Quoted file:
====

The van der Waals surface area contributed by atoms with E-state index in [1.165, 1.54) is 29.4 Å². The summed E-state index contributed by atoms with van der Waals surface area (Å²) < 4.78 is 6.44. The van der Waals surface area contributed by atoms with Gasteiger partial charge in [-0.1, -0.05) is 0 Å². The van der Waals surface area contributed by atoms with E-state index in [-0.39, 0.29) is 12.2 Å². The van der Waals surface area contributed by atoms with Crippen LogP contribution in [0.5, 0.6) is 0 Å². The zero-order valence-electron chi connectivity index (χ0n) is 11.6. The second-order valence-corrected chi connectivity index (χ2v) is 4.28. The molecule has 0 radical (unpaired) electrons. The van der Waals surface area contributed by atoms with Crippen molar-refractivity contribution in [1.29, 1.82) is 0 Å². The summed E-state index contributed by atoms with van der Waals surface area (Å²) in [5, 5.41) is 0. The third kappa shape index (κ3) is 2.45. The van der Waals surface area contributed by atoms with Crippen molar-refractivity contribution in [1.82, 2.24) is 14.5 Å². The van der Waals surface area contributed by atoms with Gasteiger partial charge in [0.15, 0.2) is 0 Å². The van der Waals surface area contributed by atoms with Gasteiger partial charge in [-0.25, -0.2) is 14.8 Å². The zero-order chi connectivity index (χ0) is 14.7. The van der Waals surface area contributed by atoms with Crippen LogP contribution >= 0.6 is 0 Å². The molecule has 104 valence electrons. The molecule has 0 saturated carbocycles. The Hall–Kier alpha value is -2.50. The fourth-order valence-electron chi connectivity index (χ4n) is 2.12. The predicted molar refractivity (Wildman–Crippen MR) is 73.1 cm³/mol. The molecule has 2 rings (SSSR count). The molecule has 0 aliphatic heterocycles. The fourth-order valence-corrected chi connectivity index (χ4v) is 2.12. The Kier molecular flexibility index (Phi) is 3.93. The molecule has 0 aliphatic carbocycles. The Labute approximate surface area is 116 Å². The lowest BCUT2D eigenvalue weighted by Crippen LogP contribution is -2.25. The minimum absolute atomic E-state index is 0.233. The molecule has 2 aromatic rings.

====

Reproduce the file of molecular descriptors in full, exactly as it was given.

The van der Waals surface area contributed by atoms with E-state index in [1.165, 1.54) is 29.4 Å². The summed E-state index contributed by atoms with van der Waals surface area (Å²) < 4.78 is 6.44. The van der Waals surface area contributed by atoms with Gasteiger partial charge in [-0.1, -0.05) is 0 Å². The van der Waals surface area contributed by atoms with E-state index in [-0.39, 0.29) is 12.2 Å². The van der Waals surface area contributed by atoms with Crippen LogP contribution in [0.5, 0.6) is 0 Å². The zero-order valence-electron chi connectivity index (χ0n) is 11.6. The second-order valence-corrected chi connectivity index (χ2v) is 4.28. The molecule has 0 radical (unpaired) electrons. The van der Waals surface area contributed by atoms with Crippen molar-refractivity contribution in [1.29, 1.82) is 0 Å². The summed E-state index contributed by atoms with van der Waals surface area (Å²) in [5, 5.41) is 0. The third kappa shape index (κ3) is 2.45. The van der Waals surface area contributed by atoms with Crippen molar-refractivity contribution in [1.82, 2.24) is 14.5 Å². The van der Waals surface area contributed by atoms with Gasteiger partial charge in [0.15, 0.2) is 0 Å². The van der Waals surface area contributed by atoms with Gasteiger partial charge in [-0.25, -0.2) is 14.8 Å². The zero-order chi connectivity index (χ0) is 14.7. The van der Waals surface area contributed by atoms with Crippen LogP contribution >= 0.6 is 0 Å². The molecule has 104 valence electrons. The molecule has 0 saturated carbocycles. The Hall–Kier alpha value is -2.50. The fourth-order valence-electron chi connectivity index (χ4n) is 2.12. The predicted molar refractivity (Wildman–Crippen MR) is 73.1 cm³/mol. The molecule has 2 rings (SSSR count). The molecule has 0 aliphatic heterocycles. The fourth-order valence-corrected chi connectivity index (χ4v) is 2.12. The Kier molecular flexibility index (Phi) is 3.93. The molecule has 0 aliphatic carbocycles. The Labute approximate surface area is 116 Å². The lowest BCUT2D eigenvalue weighted by Crippen LogP contribution is -2.25. The minimum absolute atomic E-state index is 0.233. The molecule has 2 aromatic rings.